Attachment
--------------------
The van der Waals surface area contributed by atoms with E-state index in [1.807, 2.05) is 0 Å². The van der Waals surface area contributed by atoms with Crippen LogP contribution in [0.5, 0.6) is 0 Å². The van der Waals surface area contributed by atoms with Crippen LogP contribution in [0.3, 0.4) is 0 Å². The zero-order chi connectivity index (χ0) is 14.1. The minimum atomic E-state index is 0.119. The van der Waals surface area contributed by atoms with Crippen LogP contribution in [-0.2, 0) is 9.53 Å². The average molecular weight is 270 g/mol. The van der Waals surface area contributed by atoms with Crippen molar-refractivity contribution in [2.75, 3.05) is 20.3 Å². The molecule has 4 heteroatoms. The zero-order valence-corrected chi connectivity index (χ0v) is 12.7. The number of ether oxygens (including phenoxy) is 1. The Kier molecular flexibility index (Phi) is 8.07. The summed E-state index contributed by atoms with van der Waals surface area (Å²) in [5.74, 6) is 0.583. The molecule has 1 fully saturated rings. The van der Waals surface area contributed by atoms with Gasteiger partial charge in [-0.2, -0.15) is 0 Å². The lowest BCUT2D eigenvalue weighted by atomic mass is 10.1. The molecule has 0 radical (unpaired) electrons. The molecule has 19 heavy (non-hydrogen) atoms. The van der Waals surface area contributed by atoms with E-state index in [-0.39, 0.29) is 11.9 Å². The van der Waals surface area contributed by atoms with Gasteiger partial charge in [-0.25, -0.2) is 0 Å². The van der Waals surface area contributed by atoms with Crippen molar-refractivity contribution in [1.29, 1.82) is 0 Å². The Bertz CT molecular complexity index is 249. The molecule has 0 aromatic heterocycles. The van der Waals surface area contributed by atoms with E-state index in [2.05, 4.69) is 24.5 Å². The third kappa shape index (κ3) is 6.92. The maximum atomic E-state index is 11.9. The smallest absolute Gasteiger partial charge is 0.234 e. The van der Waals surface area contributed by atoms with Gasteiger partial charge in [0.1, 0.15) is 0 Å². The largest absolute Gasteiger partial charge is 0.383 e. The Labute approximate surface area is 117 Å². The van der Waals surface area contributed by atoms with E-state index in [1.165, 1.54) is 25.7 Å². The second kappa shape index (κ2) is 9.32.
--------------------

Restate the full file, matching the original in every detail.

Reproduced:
The van der Waals surface area contributed by atoms with E-state index in [1.807, 2.05) is 0 Å². The van der Waals surface area contributed by atoms with Crippen LogP contribution in [0.5, 0.6) is 0 Å². The van der Waals surface area contributed by atoms with Crippen LogP contribution in [0.3, 0.4) is 0 Å². The zero-order chi connectivity index (χ0) is 14.1. The minimum atomic E-state index is 0.119. The van der Waals surface area contributed by atoms with Crippen LogP contribution in [-0.2, 0) is 9.53 Å². The average molecular weight is 270 g/mol. The van der Waals surface area contributed by atoms with Crippen molar-refractivity contribution in [2.75, 3.05) is 20.3 Å². The molecule has 4 heteroatoms. The zero-order valence-corrected chi connectivity index (χ0v) is 12.7. The number of ether oxygens (including phenoxy) is 1. The Kier molecular flexibility index (Phi) is 8.07. The summed E-state index contributed by atoms with van der Waals surface area (Å²) in [5.74, 6) is 0.583. The molecule has 1 fully saturated rings. The van der Waals surface area contributed by atoms with Gasteiger partial charge in [-0.2, -0.15) is 0 Å². The lowest BCUT2D eigenvalue weighted by atomic mass is 10.1. The molecule has 0 radical (unpaired) electrons. The molecule has 19 heavy (non-hydrogen) atoms. The van der Waals surface area contributed by atoms with E-state index in [-0.39, 0.29) is 11.9 Å². The van der Waals surface area contributed by atoms with Gasteiger partial charge in [-0.25, -0.2) is 0 Å². The van der Waals surface area contributed by atoms with Crippen molar-refractivity contribution in [1.29, 1.82) is 0 Å². The Bertz CT molecular complexity index is 249. The molecule has 0 aromatic heterocycles. The van der Waals surface area contributed by atoms with E-state index in [2.05, 4.69) is 24.5 Å². The third kappa shape index (κ3) is 6.92. The maximum atomic E-state index is 11.9. The smallest absolute Gasteiger partial charge is 0.234 e. The van der Waals surface area contributed by atoms with Gasteiger partial charge in [0.1, 0.15) is 0 Å². The largest absolute Gasteiger partial charge is 0.383 e. The Labute approximate surface area is 117 Å². The van der Waals surface area contributed by atoms with E-state index in [1.165, 1.54) is 25.7 Å². The second kappa shape index (κ2) is 9.32.